One thing that helps is if you have a woodworking guild or club near you that you can join, sometimes you can get a discount at certain lumber companies. Here they will sell the wood to us at wholesale rates if you belong to the guild.

-- Wayne - Plymouth MN

View TheDane's profile

TheDane

5284 posts in 3417 days


#8 posted 12-30-2010 07:43 PM

Depending on where you buy your lumber, sticker shock can hit you pretty hard.

For example, in their Weekly ad, a local big box advertises ‘Sale Prices’ on Cherry Hardwood Boards:

1×4x4’ 17.79
1×4x6’ 26.98

1×6x4’ 26.99
1×6x6’ 39.94

These are shrink-wrapped S4S in ‘nominal sizes’, and if you extrapolate them to the price per board foot (where a board foot is 144 cubic inches):
396 sq in x .75 = 297 cu in / 144 = 2.0625 BF or $19.37 per board foot.

Needless to say, I only buy from the big box in an emergency!

There are some good deals to be had if you shop for them … I buy a lot of my stock (4/4, 5/4, and 8/4) from a cabinet shop in the next town and one of my pals just picked up 50 BF of kiln-dried, 7/8” red oak in 6” to 8” widths for $65 from a millwork shop in a farm town about 50 miles away.

—Gerry

-- Gerry -- "I don't plan to ever really grow up ... I'm just going to learn how to act in public!"

View AaronK's profile

AaronK

1480 posts in 3219 days


#9 posted 12-30-2010 08:16 PM

tony: try looking at local sources for lumber. I “scored” a bunch of cherry for $1 a bdft from a local guy with some land and a small sawmill. its not FAS grade, but its not bad either – it has a lot of character. Some pieces are clean and straight, others are really curly or have a lot of ray fleck. If this is just a hobby for you, consider paying less for a mixed bag of lumber – it’ll all be from one tree, and it will lend your work (at least to you) a sense of coming from your regional geography.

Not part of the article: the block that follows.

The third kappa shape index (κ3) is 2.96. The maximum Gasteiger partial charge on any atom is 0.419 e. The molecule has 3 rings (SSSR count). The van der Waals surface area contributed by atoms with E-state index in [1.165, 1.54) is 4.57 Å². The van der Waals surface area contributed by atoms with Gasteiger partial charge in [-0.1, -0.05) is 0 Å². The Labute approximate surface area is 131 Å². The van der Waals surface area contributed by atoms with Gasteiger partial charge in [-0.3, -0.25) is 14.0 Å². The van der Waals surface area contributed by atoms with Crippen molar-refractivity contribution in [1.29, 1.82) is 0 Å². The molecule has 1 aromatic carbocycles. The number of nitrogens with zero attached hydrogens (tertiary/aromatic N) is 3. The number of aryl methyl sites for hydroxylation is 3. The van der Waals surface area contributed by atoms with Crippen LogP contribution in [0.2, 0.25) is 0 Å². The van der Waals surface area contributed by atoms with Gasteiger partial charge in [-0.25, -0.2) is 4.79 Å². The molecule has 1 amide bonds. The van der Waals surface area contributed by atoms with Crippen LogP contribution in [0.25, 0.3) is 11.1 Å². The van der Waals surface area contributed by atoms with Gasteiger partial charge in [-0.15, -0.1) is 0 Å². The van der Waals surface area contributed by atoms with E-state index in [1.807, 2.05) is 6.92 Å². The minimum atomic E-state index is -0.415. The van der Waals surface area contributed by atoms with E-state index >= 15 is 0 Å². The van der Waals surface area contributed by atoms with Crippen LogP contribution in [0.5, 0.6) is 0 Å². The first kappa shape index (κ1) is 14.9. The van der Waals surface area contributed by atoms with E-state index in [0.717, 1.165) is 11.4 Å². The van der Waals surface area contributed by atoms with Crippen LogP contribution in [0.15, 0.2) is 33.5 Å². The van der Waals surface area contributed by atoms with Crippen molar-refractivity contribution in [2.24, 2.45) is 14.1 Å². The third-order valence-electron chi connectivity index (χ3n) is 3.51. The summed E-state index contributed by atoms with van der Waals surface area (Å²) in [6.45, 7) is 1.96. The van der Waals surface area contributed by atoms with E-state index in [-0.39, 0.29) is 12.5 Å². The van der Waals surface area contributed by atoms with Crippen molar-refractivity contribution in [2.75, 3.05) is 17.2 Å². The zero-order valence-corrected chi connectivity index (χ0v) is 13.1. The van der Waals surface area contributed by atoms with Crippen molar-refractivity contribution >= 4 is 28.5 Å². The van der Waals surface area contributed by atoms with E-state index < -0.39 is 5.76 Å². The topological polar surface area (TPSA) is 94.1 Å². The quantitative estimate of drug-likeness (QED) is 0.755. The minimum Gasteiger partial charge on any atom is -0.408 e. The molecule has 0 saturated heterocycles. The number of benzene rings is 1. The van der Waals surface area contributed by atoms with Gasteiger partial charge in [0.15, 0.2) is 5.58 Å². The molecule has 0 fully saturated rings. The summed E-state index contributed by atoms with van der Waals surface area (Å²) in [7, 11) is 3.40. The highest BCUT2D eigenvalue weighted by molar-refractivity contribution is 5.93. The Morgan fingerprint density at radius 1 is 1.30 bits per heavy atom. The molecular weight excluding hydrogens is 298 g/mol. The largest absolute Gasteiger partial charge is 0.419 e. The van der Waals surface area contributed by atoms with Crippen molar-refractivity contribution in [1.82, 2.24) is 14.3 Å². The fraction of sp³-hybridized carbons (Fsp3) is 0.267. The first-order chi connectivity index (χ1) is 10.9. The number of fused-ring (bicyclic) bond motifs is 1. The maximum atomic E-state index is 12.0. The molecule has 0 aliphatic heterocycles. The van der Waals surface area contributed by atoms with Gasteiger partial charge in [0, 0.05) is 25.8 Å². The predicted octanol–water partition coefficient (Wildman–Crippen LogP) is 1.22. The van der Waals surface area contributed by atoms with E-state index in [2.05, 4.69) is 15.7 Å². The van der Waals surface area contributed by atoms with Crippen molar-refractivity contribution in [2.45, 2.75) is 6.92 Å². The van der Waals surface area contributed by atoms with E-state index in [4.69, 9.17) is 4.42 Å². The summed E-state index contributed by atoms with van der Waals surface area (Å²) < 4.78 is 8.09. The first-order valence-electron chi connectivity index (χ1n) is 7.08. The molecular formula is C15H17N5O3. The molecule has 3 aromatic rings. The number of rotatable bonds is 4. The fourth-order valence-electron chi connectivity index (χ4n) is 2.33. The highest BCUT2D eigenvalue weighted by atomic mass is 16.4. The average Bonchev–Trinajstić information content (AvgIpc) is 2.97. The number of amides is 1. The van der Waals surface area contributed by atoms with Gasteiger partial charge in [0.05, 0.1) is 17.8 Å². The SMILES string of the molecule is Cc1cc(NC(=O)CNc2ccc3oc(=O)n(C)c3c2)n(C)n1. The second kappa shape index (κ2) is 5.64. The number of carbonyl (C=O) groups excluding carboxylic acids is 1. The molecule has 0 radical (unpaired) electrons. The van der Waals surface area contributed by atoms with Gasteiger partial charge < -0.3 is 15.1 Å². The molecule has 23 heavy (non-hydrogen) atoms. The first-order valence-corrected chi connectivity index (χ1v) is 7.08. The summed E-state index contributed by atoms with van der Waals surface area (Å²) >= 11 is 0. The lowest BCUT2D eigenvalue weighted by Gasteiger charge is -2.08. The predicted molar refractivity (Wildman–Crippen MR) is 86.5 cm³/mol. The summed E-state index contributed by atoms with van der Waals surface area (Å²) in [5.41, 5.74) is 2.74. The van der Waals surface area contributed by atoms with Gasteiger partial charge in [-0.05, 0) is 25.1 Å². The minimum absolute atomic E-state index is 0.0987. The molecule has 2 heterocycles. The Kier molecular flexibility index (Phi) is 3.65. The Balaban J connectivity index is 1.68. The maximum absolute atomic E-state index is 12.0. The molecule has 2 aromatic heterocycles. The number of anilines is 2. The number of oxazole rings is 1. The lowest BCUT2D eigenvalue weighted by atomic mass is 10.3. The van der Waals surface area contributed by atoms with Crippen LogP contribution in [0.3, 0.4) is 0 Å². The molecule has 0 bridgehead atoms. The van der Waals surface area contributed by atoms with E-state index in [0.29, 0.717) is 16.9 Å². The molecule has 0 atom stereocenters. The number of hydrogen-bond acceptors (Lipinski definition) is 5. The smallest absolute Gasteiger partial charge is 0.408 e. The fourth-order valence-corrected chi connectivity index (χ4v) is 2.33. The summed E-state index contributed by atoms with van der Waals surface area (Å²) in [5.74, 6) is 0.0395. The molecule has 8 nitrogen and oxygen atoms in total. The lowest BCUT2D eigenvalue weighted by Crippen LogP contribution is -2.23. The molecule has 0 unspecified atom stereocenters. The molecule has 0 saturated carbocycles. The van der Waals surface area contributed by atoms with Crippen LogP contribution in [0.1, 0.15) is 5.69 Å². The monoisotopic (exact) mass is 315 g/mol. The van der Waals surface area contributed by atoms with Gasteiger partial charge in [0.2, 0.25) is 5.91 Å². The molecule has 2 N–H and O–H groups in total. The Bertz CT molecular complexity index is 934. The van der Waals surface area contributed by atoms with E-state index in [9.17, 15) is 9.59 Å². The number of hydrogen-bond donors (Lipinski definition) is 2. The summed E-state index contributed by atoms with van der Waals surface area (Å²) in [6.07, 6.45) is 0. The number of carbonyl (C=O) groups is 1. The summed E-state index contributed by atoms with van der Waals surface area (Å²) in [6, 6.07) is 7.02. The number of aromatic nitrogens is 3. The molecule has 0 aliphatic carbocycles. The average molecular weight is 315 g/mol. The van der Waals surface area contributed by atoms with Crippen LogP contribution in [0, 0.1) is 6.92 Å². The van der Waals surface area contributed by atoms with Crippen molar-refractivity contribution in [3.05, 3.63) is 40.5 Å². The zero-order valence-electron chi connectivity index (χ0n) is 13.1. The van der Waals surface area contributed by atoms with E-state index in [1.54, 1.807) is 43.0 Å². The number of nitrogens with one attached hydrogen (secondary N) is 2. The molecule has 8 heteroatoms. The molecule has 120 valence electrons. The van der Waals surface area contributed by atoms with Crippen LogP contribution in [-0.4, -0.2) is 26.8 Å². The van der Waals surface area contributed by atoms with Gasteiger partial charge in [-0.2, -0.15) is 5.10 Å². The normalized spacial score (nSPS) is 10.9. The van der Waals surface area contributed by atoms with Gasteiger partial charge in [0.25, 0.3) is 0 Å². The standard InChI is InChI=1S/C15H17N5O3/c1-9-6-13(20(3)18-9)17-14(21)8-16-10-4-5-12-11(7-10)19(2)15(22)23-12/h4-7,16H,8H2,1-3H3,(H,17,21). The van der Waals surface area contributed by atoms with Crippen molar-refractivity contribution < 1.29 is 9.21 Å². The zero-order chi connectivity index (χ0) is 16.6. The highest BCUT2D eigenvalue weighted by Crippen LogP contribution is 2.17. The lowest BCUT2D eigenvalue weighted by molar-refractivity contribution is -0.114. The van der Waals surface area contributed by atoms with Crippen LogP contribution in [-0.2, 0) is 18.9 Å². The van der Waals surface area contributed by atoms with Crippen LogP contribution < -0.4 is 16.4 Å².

View terrilynne's profile

terrilynne

836 posts in 2648 days


#10 posted 12-30-2010 08:20 PM

That’s why I save every little piece, it’s like gold!

-- Terri, Rocky Mountain High Colorado!

View TMcG's profile

TMcG

191 posts in 2755 days


#11 posted 12-31-2010 12:07 AM

I’d love a local source, as it was the place I went to was an hour and a half away, lumber vendors seem to be a bit skinny on the ground in southwest connecticut.

Guess I’m back to the oak scavenge I recently scored but what do you do in the 12 mths it takes to dry ! :-)

-- http://wood.mcgivern.org

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AaronK

1480 posts in 3219 days


#12 posted 12-31-2010 12:14 AM

yeah, southwest CT might not be that great for local sawmills. Still, check around. NORTHwest CT might be really good and might make the drive worth it. good luck!

View shipwright's profile

shipwright

7683 posts in 2552 days


#13 posted 12-31-2010 04:04 AM

High end wood is expensive by definition but there ways to maximize your return. One is resawing and veneering
with your precious woods. Another is to take the local “cheap” wood (in my area soft maple is cheap) and make it special because of what you do with it rather than what it already was. Stains, dyes, grain matching, finishes, carving, bending, laminating… can make some fairly cheap wood pretty special.

-- Paul M ..............If God wanted us to have fiberglass boats he would have given us fibreglass trees. http://thecanadianschooloffrenchmarquetry.com/

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TMcG

191 posts in 2755 days


#14 posted 12-31-2010 05:37 PM

Good point Shipwright, I was thinking about putting an inlay “bead” around the edge of this table but that approach would certainly maximize the use in general

I’ve already found myself glancing at the offcuts/leftovers from a couple of cutting boards wondering how I could use them for something

-- http://wood.mcgivern.org

View CampD's profile

CampD

1568 posts in 3240 days


#15 posted 12-31-2010 06:09 PM

You have to come a bit father north into the Berkshires, lots of little mills up here.

-- Doug...